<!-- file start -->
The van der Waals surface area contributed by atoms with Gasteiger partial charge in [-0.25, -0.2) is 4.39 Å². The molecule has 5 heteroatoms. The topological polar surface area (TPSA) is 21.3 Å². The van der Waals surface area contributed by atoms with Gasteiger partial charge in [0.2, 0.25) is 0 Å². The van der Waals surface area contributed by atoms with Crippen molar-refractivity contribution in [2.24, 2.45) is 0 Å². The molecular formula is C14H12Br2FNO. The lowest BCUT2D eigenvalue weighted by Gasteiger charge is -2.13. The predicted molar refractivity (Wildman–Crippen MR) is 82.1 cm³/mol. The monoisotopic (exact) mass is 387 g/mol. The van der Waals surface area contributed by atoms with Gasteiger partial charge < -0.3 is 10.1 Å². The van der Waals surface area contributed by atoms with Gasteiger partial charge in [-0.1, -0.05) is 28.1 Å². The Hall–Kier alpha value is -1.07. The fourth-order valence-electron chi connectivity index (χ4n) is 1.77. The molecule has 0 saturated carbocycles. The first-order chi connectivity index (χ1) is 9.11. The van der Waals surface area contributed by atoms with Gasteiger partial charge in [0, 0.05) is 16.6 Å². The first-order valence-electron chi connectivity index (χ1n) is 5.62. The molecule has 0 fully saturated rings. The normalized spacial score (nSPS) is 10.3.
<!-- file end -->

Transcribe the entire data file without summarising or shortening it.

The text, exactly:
The van der Waals surface area contributed by atoms with Gasteiger partial charge in [-0.25, -0.2) is 4.39 Å². The molecule has 5 heteroatoms. The topological polar surface area (TPSA) is 21.3 Å². The van der Waals surface area contributed by atoms with Gasteiger partial charge in [0.2, 0.25) is 0 Å². The van der Waals surface area contributed by atoms with Crippen molar-refractivity contribution in [2.24, 2.45) is 0 Å². The molecular formula is C14H12Br2FNO. The lowest BCUT2D eigenvalue weighted by Gasteiger charge is -2.13. The predicted molar refractivity (Wildman–Crippen MR) is 82.1 cm³/mol. The monoisotopic (exact) mass is 387 g/mol. The van der Waals surface area contributed by atoms with Gasteiger partial charge < -0.3 is 10.1 Å². The van der Waals surface area contributed by atoms with Gasteiger partial charge in [-0.1, -0.05) is 28.1 Å². The Hall–Kier alpha value is -1.07. The fourth-order valence-electron chi connectivity index (χ4n) is 1.77. The molecule has 0 saturated carbocycles. The first-order chi connectivity index (χ1) is 9.11. The van der Waals surface area contributed by atoms with Gasteiger partial charge in [0, 0.05) is 16.6 Å². The first-order valence-electron chi connectivity index (χ1n) is 5.62. The molecule has 0 fully saturated rings. The normalized spacial score (nSPS) is 10.3.